RootMetrics report puts mobile operators on the spot
Last month mobile communications analyst RootMetrics released its first report in to the Irish market. Looking in detail at the centres of Dublin, Cork and Galway the study gave us an impartial picture of the quality of service users are getting in calls, text and data. What they found provides a window on the level of network investment in the market and probably validates what a lot of consumers have been thinking about the relationship between price, network investment and quality of service. Let’s have a closer look.
RootMetrics rates network operators using 100 tests covering factors like call quality, text delivery and data transfer speeds, back end support, and reliability. Each test score is collated then run through algorithm to generate an overall ‘RootScore’ score out of 100. For this study over 32,000 individual tests were conducted in roughly 80 locations.
Nationally, Vodafone came out on top with a RootScore of 98, followed by eir/Meteor on 95.1 and Three on 93.4. That’s a comfortable win for the team in red and quite a distance between first and third positions. This positioning repeats across they key categories of network reliability, network speed, call performance and data performance.
It was far from a clean sweep, however, when the scores are broken down by territory to the three main urban areas of Dublin, Limerick and Cork. In Limerick eir/Meteor topped all the major categories. In Cork the result was more fractured, with no one operator able to assert itself.
RootMetrics also released an incomplete mobile coverage map of Ireland that’s also worth a look. Contrary to expectations there are still plenty of mobile blackspots across Ireland. As the company continues its work we’ll get a clearer picture but early results show a disturbing lack of service across the country.
When it comes to any discussion of mobile telecommunications in Ireland I always bypass stats on calls and texts and go straight to data. For me, if a network can do data, it can do calls and texts. Data is the nation’s pain point and no gussying up of call and text packages can hide the fact that people can do whatever they want online – network speeds and data caps are where it’s at. The good news is that the arrival of 4G has had a massive impact on the market and in some cases puts Ireland in the same cohort as the US, UK and France.
Focusing on Dublin, the area with the greatest population density, the top median download speed of 28.7Mb/s (by Vodafone), puts the Capital on a par with London (29.8Mb/s by EE) and Paris (29.7Mb/s by Orange), and far ahead of New York (23.7Mb/s on T-Mobile) best performers. What comes out as cause for concern is the difference in performance between networks at home. Where Vodafone excelled, eir/Meteor managed a top median download speed of 21.6Mb/s and Three, the network with the most generous data allowance, managed only 14Mb/s. With all three providers touting their 4G networks why is there such a difference in performance? I’m going to put a historical spin on these results and look at the shape of the market over the past 20 years to come to some explanation.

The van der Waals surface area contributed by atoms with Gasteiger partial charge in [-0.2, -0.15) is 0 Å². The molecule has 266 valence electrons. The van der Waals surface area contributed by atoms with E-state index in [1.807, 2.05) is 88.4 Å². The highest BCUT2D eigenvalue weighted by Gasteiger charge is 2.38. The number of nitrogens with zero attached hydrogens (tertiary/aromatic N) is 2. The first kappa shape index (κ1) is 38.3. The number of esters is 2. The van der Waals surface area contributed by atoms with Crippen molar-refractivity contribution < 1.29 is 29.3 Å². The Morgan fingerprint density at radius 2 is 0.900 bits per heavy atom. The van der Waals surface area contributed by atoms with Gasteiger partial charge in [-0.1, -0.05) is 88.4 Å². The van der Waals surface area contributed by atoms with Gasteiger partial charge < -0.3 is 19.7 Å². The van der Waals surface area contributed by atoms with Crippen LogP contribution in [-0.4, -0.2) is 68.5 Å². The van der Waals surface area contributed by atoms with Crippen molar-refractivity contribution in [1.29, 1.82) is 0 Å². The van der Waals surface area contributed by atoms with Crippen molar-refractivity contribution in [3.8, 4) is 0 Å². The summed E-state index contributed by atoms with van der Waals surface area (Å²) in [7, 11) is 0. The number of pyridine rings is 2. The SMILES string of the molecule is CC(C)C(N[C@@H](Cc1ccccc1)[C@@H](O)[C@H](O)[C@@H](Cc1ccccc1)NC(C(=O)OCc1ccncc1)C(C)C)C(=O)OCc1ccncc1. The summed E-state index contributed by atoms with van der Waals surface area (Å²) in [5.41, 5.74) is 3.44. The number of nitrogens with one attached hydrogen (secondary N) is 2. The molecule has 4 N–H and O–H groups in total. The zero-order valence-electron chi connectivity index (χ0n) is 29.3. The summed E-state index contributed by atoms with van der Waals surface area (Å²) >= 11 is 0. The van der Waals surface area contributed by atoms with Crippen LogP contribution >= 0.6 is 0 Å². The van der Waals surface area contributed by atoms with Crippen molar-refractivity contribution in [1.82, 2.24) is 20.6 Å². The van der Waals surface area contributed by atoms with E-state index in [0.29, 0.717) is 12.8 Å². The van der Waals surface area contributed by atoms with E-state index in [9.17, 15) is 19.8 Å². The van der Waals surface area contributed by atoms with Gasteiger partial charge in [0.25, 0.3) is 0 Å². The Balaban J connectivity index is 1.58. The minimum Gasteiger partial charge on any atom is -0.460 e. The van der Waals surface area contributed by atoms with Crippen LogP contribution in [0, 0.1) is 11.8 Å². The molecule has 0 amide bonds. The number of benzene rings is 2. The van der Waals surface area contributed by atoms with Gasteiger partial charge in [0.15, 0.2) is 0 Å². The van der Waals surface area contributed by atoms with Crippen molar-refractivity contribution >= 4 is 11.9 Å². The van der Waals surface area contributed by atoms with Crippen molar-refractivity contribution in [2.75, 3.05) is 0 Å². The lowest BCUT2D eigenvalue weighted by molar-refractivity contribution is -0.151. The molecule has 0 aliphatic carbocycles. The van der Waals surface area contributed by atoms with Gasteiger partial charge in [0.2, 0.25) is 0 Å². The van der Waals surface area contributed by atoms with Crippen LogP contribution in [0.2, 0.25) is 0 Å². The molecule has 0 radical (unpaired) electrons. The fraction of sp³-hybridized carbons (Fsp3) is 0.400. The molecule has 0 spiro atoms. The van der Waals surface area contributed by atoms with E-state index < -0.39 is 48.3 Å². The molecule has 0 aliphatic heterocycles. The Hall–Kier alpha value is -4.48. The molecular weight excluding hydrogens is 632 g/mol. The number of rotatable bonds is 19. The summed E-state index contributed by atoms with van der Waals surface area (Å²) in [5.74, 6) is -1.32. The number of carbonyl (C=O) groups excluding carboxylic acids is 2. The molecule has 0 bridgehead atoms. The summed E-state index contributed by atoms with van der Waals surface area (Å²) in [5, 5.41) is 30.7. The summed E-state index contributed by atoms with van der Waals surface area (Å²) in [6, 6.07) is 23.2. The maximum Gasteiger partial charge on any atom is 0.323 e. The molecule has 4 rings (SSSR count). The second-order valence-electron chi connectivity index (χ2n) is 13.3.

Vodafone scored the highest marks in Dublin but it also had the longest period of uninterrupted network investment, entering the market in 2001 after acquiring Eircell from Eircom for €4.5 billion. According to figures from Comreg, in the first quarter of 2016 Vodafone commanded a 38.5% market share, making it the largest player in mobile.
Eircom returned to the mobile space in 2005 after buying Meteor for €420 million from Western Wireless. A nice bit of business, to be sure, but at the time Meteor had a meagre 10% market share after seven years in operation and was focused on call and text service. Today it manages an 18.6% market share between the Meteor and eMobile brands.
Three presents the most interesting results based on its position as the second largest operator with a 34.9% market share. This is in part down to the acquisition of O2 Ireland in 2014 for €850 million. Three promotes tariffs with unlimited data, but it also has the worst performing network. You might also remember said network crashed on the same day the O2 deal was announced – an unfortunate coincidence.
Under the terms of the O2 deal, Three had to let two new mobile virtual network operators (MVNOs) enter the market on its network. This they did in the form of Virgin Mobile and ID (owned by Dixons Carphone). But wait, Three’s amalgamated network is also used by a number of other MVNOs. Post-merger, Lycamobile, Tesco Mobile, 48 Months, and permaNet all operate on the same infrastructure. Compare this with only An Post’s Postfone on the Vodafone network and none on eir/Meteor that could explain a lot of the performance drop-off.
So what does any of this mean for the consumer? Well, if you’re attracted by an MVNO it’s important to know what the host provider is offering to its own customers and how good it is at delivering on that service. Three is catering for six(!) other brands at the moment, each with their own selling points. Vodafone and eir/Meteor are holding their own without having as many passengers. The downside is that not all call packages are made equal and higher downloads speeds don’t come cheap. Unlimited data? Sure, but at what speed?
If I was taking a buying decision today I’m not sure RootMetrics first report would give me much pause. Let’s see how the rest of the country fares.